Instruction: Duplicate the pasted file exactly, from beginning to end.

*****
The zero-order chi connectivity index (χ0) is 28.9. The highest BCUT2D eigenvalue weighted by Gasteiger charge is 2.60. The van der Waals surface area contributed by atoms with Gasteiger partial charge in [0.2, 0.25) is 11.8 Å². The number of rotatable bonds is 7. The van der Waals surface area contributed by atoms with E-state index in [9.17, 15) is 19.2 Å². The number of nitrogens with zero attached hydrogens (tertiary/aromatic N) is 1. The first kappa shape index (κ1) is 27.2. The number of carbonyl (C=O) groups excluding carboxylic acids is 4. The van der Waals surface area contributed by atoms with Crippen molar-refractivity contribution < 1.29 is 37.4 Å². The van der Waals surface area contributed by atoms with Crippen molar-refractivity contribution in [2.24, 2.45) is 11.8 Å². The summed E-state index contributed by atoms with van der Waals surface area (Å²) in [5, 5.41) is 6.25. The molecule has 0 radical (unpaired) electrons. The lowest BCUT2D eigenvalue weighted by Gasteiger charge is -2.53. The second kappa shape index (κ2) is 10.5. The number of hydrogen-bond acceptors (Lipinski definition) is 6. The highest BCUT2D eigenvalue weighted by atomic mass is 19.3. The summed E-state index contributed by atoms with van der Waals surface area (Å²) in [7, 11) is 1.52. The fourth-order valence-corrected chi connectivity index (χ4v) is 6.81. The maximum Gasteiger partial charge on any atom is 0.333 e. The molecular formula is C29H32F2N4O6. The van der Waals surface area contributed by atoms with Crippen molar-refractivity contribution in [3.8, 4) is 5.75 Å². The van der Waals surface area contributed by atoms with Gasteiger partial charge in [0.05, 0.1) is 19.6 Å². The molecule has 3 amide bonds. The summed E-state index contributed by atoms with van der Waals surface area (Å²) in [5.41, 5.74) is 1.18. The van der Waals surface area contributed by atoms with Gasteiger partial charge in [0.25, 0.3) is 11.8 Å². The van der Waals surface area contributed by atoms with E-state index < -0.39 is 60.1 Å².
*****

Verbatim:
The zero-order chi connectivity index (χ0) is 28.9. The highest BCUT2D eigenvalue weighted by Gasteiger charge is 2.60. The van der Waals surface area contributed by atoms with Gasteiger partial charge in [0.2, 0.25) is 11.8 Å². The number of rotatable bonds is 7. The van der Waals surface area contributed by atoms with E-state index in [9.17, 15) is 19.2 Å². The number of nitrogens with zero attached hydrogens (tertiary/aromatic N) is 1. The first kappa shape index (κ1) is 27.2. The number of carbonyl (C=O) groups excluding carboxylic acids is 4. The van der Waals surface area contributed by atoms with Crippen molar-refractivity contribution < 1.29 is 37.4 Å². The van der Waals surface area contributed by atoms with Crippen molar-refractivity contribution in [2.24, 2.45) is 11.8 Å². The summed E-state index contributed by atoms with van der Waals surface area (Å²) in [5, 5.41) is 6.25. The molecule has 0 radical (unpaired) electrons. The lowest BCUT2D eigenvalue weighted by Gasteiger charge is -2.53. The second kappa shape index (κ2) is 10.5. The number of hydrogen-bond acceptors (Lipinski definition) is 6. The highest BCUT2D eigenvalue weighted by atomic mass is 19.3. The summed E-state index contributed by atoms with van der Waals surface area (Å²) in [7, 11) is 1.52. The fourth-order valence-corrected chi connectivity index (χ4v) is 6.81. The maximum Gasteiger partial charge on any atom is 0.333 e. The molecular formula is C29H32F2N4O6. The van der Waals surface area contributed by atoms with Crippen molar-refractivity contribution in [3.8, 4) is 5.75 Å². The van der Waals surface area contributed by atoms with Gasteiger partial charge in [0.05, 0.1) is 19.6 Å². The molecule has 3 amide bonds. The summed E-state index contributed by atoms with van der Waals surface area (Å²) in [5.41, 5.74) is 1.18. The van der Waals surface area contributed by atoms with Gasteiger partial charge in [0.25, 0.3) is 11.8 Å². The van der Waals surface area contributed by atoms with E-state index < -0.39 is 60.1 Å².